Earlier this year we had a major success in getting, thanks to our friends in the FBU, TSSA and UNITE the full TUC to unanimously adopt a motion of solidarity with Greece, and to support the GSC and our Medical Aid appeal.
I think most people here today would be broadly familiar with the crisis in Greece and its horrendous impact on the average Greek.
It is necessary to point out that this situation in Greece, that led to the need for the GSC, is still dire, but also that the significance of what is happening there, for our trade union movement here and our international fight against neo-liberal austerity policies, is becoming more evident by the day.
Just as a brief summary indicative of the situation, I would like to point out that the national debt, which was c115% of the GPD at the start of the crisis, has now risen to almost 180% and still rising as a result of the ill-advised intervention of the infamous TROIKA. The country’s GDP had dropped by more than 25% and unemployment has risen to hitherto unimaginable levels, the highest now in Europe – officially c28%, in reality a lot more, with youth unemployment at more than 60%. Staggering figures in themselves, but not telling the whole story. The hundreds of thousands underemployed, those who after a year are not entitled to unemployment benefits and therefore dropping out of the statistics, the hundreds of thousands who left to find jobs in other countries, therefore not counted in these statistics, or those who are in jobs but have not been paid for months, as unscrupulous employers are exploiting their desperate efforts to hang on to any job.
I could spend hours bombarding you with statistics and facts of the devastation that has been imposed on my country of origin. The suicides, the decimation of local government, the butchering of the Health System, the knee-jerk privatisations of the country’s wealth and resources, the destruction of basic civil liberties and employment related protection, the undermining of public education at all levels and so on. I usually say to interested audiences here that “if you think that you know how bad the situation is in Greece, I can assure you that almost certainly the reality is worse than that”.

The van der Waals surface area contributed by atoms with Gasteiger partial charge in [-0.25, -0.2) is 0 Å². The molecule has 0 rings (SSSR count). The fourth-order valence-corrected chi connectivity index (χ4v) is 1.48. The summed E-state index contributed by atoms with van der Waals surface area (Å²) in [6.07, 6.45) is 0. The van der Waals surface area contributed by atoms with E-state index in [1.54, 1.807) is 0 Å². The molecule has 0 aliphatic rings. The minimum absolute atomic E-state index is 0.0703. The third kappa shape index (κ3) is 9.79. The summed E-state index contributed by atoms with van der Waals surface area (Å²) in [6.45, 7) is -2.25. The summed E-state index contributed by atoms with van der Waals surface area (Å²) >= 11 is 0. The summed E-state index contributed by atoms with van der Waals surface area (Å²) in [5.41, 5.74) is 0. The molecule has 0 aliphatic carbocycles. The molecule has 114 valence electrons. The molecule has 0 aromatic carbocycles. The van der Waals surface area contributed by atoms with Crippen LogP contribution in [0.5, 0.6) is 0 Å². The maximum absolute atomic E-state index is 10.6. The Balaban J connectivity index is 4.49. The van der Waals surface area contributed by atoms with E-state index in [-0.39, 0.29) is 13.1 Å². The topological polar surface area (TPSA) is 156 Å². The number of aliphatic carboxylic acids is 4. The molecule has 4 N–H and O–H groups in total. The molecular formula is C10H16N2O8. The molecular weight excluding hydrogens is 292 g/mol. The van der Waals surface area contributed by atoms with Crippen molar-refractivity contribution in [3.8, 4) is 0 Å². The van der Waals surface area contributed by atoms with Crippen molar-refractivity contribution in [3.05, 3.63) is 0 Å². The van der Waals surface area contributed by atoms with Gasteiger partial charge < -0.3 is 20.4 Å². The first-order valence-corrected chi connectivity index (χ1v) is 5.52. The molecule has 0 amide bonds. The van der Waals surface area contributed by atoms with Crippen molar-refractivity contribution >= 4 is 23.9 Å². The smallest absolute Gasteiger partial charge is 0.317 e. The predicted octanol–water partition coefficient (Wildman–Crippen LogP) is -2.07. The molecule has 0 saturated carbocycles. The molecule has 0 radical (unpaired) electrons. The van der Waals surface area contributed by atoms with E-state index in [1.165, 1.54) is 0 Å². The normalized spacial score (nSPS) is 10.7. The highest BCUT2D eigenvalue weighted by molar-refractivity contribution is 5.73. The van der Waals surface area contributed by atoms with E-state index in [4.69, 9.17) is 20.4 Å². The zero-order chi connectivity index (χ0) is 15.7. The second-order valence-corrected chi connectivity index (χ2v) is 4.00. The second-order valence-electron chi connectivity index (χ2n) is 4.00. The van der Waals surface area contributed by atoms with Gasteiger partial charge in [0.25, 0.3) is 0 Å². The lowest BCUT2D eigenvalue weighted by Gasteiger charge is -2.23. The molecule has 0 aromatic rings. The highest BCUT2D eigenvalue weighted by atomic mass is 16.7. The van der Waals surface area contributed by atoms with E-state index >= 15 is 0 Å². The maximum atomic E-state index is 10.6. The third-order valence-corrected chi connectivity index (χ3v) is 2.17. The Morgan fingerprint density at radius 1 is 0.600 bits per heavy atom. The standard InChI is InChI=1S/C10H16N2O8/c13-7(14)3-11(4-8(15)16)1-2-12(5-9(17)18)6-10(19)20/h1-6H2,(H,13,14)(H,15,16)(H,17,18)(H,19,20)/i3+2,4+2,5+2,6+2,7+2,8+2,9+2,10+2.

But there is also a lot to be said about the fightback, the fighting spirit and spontaneous solidarity responses of the Greek population. You can find a lot about all that on our Website.
These things on their own would justify our will to get involved, but I have to stress that it is not just about helping poor Greece in its hour of need; it is also about us here.
This is our battle and Greece, as well as Italy, Spain, Portugal, Cyprus and Ireland just behind, happen to be the frontline.
I often open my remarks about Greece with “I have seen the future! I’ve just been to Greece”.
Greece has become the frontline of a determined assault by an international neo-liberal establishment against the post war gains of the Welfare State and it is used as a guinea pig; it is a testing ground for models, that until now were used, through the same IMF, in developing countries, designed to be introduce now across Europe. It is clear that these extraordinary austerity measures, the associated privatisation of everything, the erosion of Employment protection and human rights, the decimation and privatisation of support and social welfare programmes etc are intended for the whole of Europe, not just Greece and the other so called peripheral states of the EU.
In our solidarity delegations to Greece we routinely ask trade unionists what we could do to help them in their deserving efforts to reclaim control of their country. Our British delegates are invariably impressed by the almost universal answer they get: “The best thing you can do for us is to fight austerity in your own country! If you lose there, it makes it more difficult for us; if you win, it makes it easier for us”.